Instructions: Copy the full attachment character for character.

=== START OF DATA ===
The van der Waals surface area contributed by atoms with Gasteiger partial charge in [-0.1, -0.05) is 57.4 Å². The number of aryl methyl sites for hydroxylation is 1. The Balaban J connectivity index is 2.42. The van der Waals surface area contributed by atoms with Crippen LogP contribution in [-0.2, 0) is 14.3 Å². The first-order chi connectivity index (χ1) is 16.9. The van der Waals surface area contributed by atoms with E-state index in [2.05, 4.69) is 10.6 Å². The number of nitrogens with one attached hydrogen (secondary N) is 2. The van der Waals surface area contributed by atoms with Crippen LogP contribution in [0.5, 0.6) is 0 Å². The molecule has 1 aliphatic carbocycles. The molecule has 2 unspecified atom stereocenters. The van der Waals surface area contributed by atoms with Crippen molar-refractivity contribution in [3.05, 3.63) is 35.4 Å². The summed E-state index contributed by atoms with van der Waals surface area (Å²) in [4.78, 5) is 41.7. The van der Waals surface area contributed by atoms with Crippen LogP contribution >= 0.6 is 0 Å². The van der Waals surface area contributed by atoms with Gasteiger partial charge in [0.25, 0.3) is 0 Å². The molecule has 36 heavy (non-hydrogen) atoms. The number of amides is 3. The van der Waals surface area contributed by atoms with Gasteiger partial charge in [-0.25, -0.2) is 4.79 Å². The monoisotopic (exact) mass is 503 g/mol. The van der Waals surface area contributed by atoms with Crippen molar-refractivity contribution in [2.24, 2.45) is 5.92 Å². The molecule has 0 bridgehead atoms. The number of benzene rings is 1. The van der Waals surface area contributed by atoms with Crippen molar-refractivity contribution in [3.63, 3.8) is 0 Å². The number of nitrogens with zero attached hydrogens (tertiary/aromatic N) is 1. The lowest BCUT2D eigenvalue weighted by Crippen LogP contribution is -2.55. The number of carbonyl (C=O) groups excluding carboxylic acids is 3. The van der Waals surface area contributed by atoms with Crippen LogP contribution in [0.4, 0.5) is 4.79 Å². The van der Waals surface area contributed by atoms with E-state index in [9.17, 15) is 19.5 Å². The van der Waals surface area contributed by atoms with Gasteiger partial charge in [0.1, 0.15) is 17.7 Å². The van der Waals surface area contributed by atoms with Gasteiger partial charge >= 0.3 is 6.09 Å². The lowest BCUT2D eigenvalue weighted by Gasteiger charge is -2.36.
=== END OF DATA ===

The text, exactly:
The van der Waals surface area contributed by atoms with Gasteiger partial charge in [-0.1, -0.05) is 57.4 Å². The number of aryl methyl sites for hydroxylation is 1. The Balaban J connectivity index is 2.42. The van der Waals surface area contributed by atoms with Crippen LogP contribution in [-0.2, 0) is 14.3 Å². The first-order chi connectivity index (χ1) is 16.9. The van der Waals surface area contributed by atoms with E-state index in [2.05, 4.69) is 10.6 Å². The number of nitrogens with one attached hydrogen (secondary N) is 2. The van der Waals surface area contributed by atoms with Crippen LogP contribution in [0.5, 0.6) is 0 Å². The molecule has 1 aliphatic carbocycles. The molecule has 2 unspecified atom stereocenters. The van der Waals surface area contributed by atoms with Crippen molar-refractivity contribution in [3.05, 3.63) is 35.4 Å². The summed E-state index contributed by atoms with van der Waals surface area (Å²) in [4.78, 5) is 41.7. The van der Waals surface area contributed by atoms with Crippen LogP contribution >= 0.6 is 0 Å². The van der Waals surface area contributed by atoms with Gasteiger partial charge in [0.25, 0.3) is 0 Å². The molecule has 36 heavy (non-hydrogen) atoms. The number of amides is 3. The van der Waals surface area contributed by atoms with Gasteiger partial charge in [-0.25, -0.2) is 4.79 Å². The monoisotopic (exact) mass is 503 g/mol. The van der Waals surface area contributed by atoms with Crippen molar-refractivity contribution in [2.24, 2.45) is 5.92 Å². The molecule has 0 bridgehead atoms. The number of benzene rings is 1. The van der Waals surface area contributed by atoms with Crippen molar-refractivity contribution in [3.63, 3.8) is 0 Å². The number of nitrogens with zero attached hydrogens (tertiary/aromatic N) is 1. The lowest BCUT2D eigenvalue weighted by Crippen LogP contribution is -2.55. The number of carbonyl (C=O) groups excluding carboxylic acids is 3. The van der Waals surface area contributed by atoms with Crippen LogP contribution in [0.4, 0.5) is 4.79 Å². The van der Waals surface area contributed by atoms with E-state index in [9.17, 15) is 19.5 Å². The van der Waals surface area contributed by atoms with Gasteiger partial charge in [0.1, 0.15) is 17.7 Å². The van der Waals surface area contributed by atoms with Gasteiger partial charge >= 0.3 is 6.09 Å². The lowest BCUT2D eigenvalue weighted by Gasteiger charge is -2.36.